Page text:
Collections Law/Collection

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Question
Hello Mr. Katz,

A number of years ago I was seen in the emergency department (which happens to also be where I worked) as a patient for an on the job incident. The remaining balance of $202 was supposed to be covered through workers compensation. However, for reasons that I am unaware of the balance never got paid. It ended up being sent to collections, and still never got paid off. It is not because I couldn't afford to pay it, but because I kept being told that it would be paid off.
This is what appears on my credit report:
Account Type: Collection
Terms: 1 Month
Date Opened: 11/01/2010
Account Status: Closed
Payment Status: Late
Payment Status Details: Seriously past due date / assigned to attorney, collection agency, or credit grantor's internal collection department
Status Updated: 12/01/2010
Balance: $202.00
Past Due Amount: $202.00
Original Amount: $202.00

Is there any advice that you have about how I should proceed? Should I dispute it? If I dispute it, is there any possible way of it being removed from my credit report? Is there any way to have it removed from my credit report without disputing it?
Should I try to have my employer pay for it under workers compensation like it should have been all of these years later?
Should I pay it myself?
Is there any reason to pay it off at this point? Will that benefit my credit score?

Thank you for your time.

Answer
This started as a workers compensation issue and it remains so. It seems they simply are not paying attention to you because it is easier for them to just dun you than to correct the doctor's billing error - and at this time the error may be so old they cannot collect from the insurance company. I would notify the Collection Agency and the doctor and your employer's workers compensation carrier that you are seeking a lawyer to get this resolved and that they can ALL expect to be sued for all sorts of damages, including the damage to your credit file, defamation and whatever else you can think of.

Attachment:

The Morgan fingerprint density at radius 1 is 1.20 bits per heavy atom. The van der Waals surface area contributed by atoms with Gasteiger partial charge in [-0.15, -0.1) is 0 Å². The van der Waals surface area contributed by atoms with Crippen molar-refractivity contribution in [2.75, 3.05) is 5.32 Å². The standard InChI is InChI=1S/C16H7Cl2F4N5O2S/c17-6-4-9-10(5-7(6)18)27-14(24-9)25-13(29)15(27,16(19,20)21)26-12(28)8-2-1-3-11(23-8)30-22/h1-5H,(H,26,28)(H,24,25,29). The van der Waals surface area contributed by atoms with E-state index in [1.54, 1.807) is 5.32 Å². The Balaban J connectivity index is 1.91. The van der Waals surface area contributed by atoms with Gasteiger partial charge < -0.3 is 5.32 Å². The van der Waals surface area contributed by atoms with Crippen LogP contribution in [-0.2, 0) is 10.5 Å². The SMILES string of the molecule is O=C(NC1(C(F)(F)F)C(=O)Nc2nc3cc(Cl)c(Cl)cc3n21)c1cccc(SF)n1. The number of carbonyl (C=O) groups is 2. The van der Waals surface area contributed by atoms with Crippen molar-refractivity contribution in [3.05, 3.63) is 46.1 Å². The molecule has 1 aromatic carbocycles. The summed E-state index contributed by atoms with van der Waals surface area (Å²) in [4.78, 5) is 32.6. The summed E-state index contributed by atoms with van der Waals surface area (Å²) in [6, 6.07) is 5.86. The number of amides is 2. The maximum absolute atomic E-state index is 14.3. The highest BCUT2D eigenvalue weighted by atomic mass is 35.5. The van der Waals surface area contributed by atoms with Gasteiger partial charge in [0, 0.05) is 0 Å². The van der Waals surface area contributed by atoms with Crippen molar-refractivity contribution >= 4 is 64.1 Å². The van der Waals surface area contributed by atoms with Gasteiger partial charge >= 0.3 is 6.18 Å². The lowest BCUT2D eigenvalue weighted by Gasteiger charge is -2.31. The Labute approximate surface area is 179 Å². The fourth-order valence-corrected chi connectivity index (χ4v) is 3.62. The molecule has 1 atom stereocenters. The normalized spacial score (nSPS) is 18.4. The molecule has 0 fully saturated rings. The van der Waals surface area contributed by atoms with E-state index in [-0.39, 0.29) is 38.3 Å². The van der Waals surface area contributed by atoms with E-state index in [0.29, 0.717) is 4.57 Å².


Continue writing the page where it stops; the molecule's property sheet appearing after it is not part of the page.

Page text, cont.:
Under just about every State's workers compensation laws, by using the workers compensation policy that your employer has you gave up the right to sue your employer in return for the assurance that the medical bills would be paid. Since you gave up the right to sue your employer, the only remedy you have is to sue everyone else involved in this. That is what Small Claims Court is all about and if I were in your shoes I would have no hesitation filing a suit - just to get their attention.

Will you actually have to go to Court? Probably not - for this small amount they will probably settle with you very quickly - but sue for the maximum amount you are allowed to sue for in Small Claims anyway.

Collections Law

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Steve Katz

Expertise

Debt Collection, Credit Reporting, FCRA, FDCPA, TCPA issues

Experience

Founder of Debtorboards, co-author of Debtsmanship, former Collector, Credit Counselor

Education/Credentials
MBA

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